Plants Inspired by the Toowoomba Carnival of Flowers

This year, the 20th-29th September saw Toowoomba host their 70th Carnival of Flowers festival. The Toowoomba Carnival of Flowers included 70 different events spread across ten days, including scenic train rides, The Chronicle Garden Competition, and performances from many musical artists. The event also included the Heritage Bank Festival of Food & Wine, held in Queens Park, Toowoomba. Queens Park is the setting of the renowned Botanical Gardens in Toowoomba, which spans across 25 hectares. 

In this article, we take a look at some plants inspired by the events that took place at this year’s  Toowoomba Carnival of Flowers.

Marble Queen Pothos

The 2019 festival included a Hanging Basket Display at Cobb+Co Museum, which was part of a design competition and featured 60 hanging baskets created by members of the Toowoomba area. If you’re into the elegant style of hanging plants, one to check out is the Marble Queen Pothos. 

These aesthetic plants have heart-shaped leaves and are pretty easy-going when it comes to caring. They prefer bright, indirect light, but can grow in a variety of different light amounts. Just make sure they’re not placed in a position with direct sunlight as this can hurt the pothos. They’re okay at handling dry conditions, which makes them a good choice for those of us who can forget watering schedules from time to time! These plants are toxic to humans and pets if ingested, so keep them out of the way if you have kids or pets around.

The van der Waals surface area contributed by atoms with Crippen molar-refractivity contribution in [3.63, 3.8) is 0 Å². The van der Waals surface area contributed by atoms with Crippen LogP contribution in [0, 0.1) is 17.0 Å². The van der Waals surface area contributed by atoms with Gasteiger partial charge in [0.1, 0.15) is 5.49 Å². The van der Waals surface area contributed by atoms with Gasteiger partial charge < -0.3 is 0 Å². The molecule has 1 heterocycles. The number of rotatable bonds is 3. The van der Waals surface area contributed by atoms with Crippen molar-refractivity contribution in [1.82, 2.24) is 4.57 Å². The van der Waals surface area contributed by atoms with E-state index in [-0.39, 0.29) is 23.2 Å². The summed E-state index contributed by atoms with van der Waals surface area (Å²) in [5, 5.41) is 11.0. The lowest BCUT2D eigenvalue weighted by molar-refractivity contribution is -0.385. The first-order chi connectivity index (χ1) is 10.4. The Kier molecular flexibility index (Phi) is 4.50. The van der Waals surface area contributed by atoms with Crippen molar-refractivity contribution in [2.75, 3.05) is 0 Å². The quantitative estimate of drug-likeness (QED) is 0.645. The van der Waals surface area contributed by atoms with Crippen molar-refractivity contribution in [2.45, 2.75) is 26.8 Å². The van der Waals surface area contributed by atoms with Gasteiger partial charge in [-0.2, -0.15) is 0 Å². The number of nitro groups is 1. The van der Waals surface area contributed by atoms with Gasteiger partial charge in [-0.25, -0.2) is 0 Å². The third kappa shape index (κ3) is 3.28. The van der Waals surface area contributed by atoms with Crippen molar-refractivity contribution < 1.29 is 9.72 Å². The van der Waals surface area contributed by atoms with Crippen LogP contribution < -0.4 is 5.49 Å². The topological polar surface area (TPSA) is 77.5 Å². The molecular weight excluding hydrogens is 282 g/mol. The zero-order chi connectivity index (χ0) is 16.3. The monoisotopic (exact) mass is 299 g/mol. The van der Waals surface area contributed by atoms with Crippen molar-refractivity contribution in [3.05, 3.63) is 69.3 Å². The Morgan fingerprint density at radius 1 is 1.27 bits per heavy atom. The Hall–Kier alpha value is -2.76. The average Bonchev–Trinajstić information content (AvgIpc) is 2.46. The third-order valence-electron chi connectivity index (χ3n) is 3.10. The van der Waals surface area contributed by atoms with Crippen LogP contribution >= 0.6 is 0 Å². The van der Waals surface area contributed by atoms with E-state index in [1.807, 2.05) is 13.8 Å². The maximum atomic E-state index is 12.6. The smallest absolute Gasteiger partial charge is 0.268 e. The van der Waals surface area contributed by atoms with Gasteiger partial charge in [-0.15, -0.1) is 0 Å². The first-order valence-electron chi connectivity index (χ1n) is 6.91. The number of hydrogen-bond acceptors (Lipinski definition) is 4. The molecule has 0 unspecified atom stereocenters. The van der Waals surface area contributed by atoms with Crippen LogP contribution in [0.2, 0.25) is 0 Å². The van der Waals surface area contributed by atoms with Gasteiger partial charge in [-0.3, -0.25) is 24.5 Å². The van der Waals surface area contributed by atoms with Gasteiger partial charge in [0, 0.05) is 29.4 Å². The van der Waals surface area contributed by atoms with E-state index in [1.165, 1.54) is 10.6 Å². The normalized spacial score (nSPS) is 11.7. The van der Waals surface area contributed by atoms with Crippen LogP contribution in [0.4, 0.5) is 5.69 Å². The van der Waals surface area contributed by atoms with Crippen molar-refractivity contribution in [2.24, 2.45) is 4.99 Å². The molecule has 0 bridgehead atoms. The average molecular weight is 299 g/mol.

The Toowoomba Orchid Society Spring Show also took place during the Carnival of Flowers. Held at St Paul’s Church Hall, the event included potting demonstrations and culture talks, while also allowing attendees to walk amongst the orchids on display. 

Orchids are a gorgeous flower that can be a little tricky for beginners but can reward gardeners who put in the time and effort to learn how to care for them. These flowers come in a variety of tones, included white, pink and purple, and can be grown in hanging as well as regular pots. These flowers love to be in well-drained soil and are best-suited to areas of high humidity. There are many different varieties out there, from Phalaenopsis to Thai to Cymbidiums. Orchids are generally non-toxic to pets and humans, although it can be good to double-check with the specific variety to make sure, before introducing them to a home with pets or young children. 


The carnival also played host to the Toowoomba and Districts Bromeliad Society Show. This event featured advice on how to grow these gorgeous plants, as well as a range of bromeliads, succulents, cacti and various other foliage to view. 

Bromeliads are unique-looking plants with blooms that are long-lasting. Their flowers come in a variety of colours, from bright reds and yellows to pink-toned varieties. They’re also pretty hardy plants that can be left to their own devices for a lot of the time. These exotic plants have a small “cup” at the centre of the foliage, which can be filled with water to hydrate them – but it’s important to ensure this is emptied regularly to avoid issues that may arise from stagnation. 

The Toowoomba Carnival of Flowers is an opportunity for plant and flower lovers to immerse themselves amongst the beauty on display within the Queensland town. If you missed out on visiting the event this year, why not set a reminder to check it out in 2020, and see what all the hype is about!

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